President Barack Obama was in Miami on Friday connecting with the political base that supported his re-election in 2012. Obama appeared at a Cuban American National Foundation fundraising activity, where he discussed perspectives on U.S. policy toward Cuba. Some analysis, on the right and the left, has emphasized photos of the president with Berta Soler, a woman who calls the Cuba of Batista's dictatorship a "little cup of gold," and Guillermo Fariñas, a government opponent from Santa Clara who claims ties with Cuban military personnel who identify with the opposition. According to these readings of the situation, Obama has gone to the intransigent exile Mecca to reiterate his commitment to current U.S. policy.
But calling attention to the photos obscures the substance of the president's remarks, the central theme of which was a respectful questioning of the isolation policy as anachronistic. The president proposed bringing rationality to U.S.-Cuba policy. This would unavoidably leave behind unnecessary hostility, befitting the post-Cold War era and an emerging Cuba where major changes are recognized. The repetition of some expected interventionist platitudes, rather than confirming the president's support for the embargo, seems destined to provide political coverage for some policy changes in the near future.
For starters, President Obama called for a "creative" analysis of U.S. strategy, thus inviting U.S. foreign policy apparatus to question the value of the current policy toward Cuba, which has been declared anachronistic by the president himself. It makes no sense, if the State Department looks at the matter rationally, to annoy the international community and hinder dialogue with Cuba by gratuitously including the government of Raul Castro on the list of state sponsors of terrorism without providing any credible argument.
A rational policy cannot emerge from a distorted image. Cuba is a country in transition, where economic reform and political liberalization is occurring. Maintaining a sanctions policy based on the false premise that the island is a terrorist threat, isolated in the hemisphere, not only diminishes the credibility of the U.S., but hinders the development of a policy tailored to the challenges and opportunities created by reforms that have taken place since Fidel Castro's retirement.
One problem for U.S. policy is that several of the complaints about the Cuban system are becoming outdated. Since Cuba reformed its travel policies in October 2012, it has been easier for Cubans to travel to the U.S. than for U.S. residents to travel to Cuba. The more Cuba transitions to a mixed economy the more the narrative that paints Cuba as a remnant of the Cold War is removed from reality. A dominant state sector remains, but the private and cooperative sectors are growing. Unlike during the 90s when the government insisted on preserving a command economy, the new non-state sector is part of an integrated development strategy. Religious freedoms have also expanded.
With the emergence of autonomous civil society and a significant market-oriented sector in Cuba, the U.S. insistence that the embargo is against the Castro government, not the people, becomes contradictory. The strategy of economic asphyxiation does not differentiate between the state and non-state sectors. Why don't we discuss measures for allowing U.S. citizens to travel to Cuba if they utilize private lodging, and for giving private entrepreneurs access to the U.S. market? Why there are not more comprehensive negotiations between Cuba and the United States on security issues, counter-narcotics, and international crime fighting? It is clear that the embargo is out of step with U.S. values and runs counter to peaceful and orderly changes on the island.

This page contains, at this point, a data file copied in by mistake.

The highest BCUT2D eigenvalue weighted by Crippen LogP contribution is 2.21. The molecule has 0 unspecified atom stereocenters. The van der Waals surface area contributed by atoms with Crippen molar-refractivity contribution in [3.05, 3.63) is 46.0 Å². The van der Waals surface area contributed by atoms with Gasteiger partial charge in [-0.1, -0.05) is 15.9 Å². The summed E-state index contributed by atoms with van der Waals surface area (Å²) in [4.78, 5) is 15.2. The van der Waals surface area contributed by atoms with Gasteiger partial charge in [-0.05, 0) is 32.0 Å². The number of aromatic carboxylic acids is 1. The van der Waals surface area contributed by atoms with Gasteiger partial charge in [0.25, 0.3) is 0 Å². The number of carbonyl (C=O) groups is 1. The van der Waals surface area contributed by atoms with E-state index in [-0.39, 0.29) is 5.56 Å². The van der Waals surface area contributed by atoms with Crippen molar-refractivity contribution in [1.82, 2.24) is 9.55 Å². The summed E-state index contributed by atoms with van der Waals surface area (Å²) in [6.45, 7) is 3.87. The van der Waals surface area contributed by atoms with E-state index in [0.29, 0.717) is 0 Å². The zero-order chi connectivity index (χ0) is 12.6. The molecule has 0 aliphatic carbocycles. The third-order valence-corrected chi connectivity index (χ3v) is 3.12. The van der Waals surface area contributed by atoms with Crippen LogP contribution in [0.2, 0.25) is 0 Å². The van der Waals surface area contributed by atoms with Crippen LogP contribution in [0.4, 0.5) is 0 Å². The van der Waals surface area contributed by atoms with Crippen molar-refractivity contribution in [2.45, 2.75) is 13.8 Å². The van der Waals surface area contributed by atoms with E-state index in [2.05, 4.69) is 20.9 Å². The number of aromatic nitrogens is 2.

A prime example involves Cuban baseball. Until a few months ago Cuban players who decided to try their luck in the major leagues were considered deserters. Now that Cuban athletes are free to play anywhere, the U.S. is in a curious position: Will Washington take "yes" for an answer, accept Cuba's positive response to U.S. past denunciations and reciprocate by allowing players, who reside in Cuba, to participate in the major leagues?
The embargo is disconnected from the hemispheric and global balance of power. For two decades, this U.S. policy has been overwhelmingly condemned in the United Nations. Russia, China and Brazil have shown satisfaction with the modernization of Cuba's Mariel port and its conversion into a special economic zone, which is similar to steps taken in Vietnam and China. Mexico has just negotiated favorable terms for Cuba's debt, clearing the way for greater involvement in the economic opening of the island. All of Latin America has announced that it will not attend the 2015 Summit of the Americas without Cuba, and that the U.S. embargo will be a subject of contention.
If President Obama wants to get "creative", article 2 of the U.S. Constitution confers upon him broad powers to do so. Despite all the undue Congressional meddling authorized by the Helms-Burton Law, the executive branch has the ability to adopt an attitude of pragmatic compromise, negotiation, and exchange with Cuba. Besides removing Cuba from the State Department's list of terrorist sponsoring nations, the president can issue a general license for non-tourist travel to Cuba and adopt measures that stimulate ongoing reforms. The president can also discuss George Bush's USAID's responsibility for the design of interventionist and provocative programs that led to Cuba's imprisonment of Alan Gross, an American subcontractor. The State Department can negotiate a reasonable solution to this problem and bring Mr. Gross back to Maryland, with his family and Jewish congregation.
A "creative" and updated U.S. policy toward Cuba is long overdue. Given the potential benefits to both countries, it's worth a try.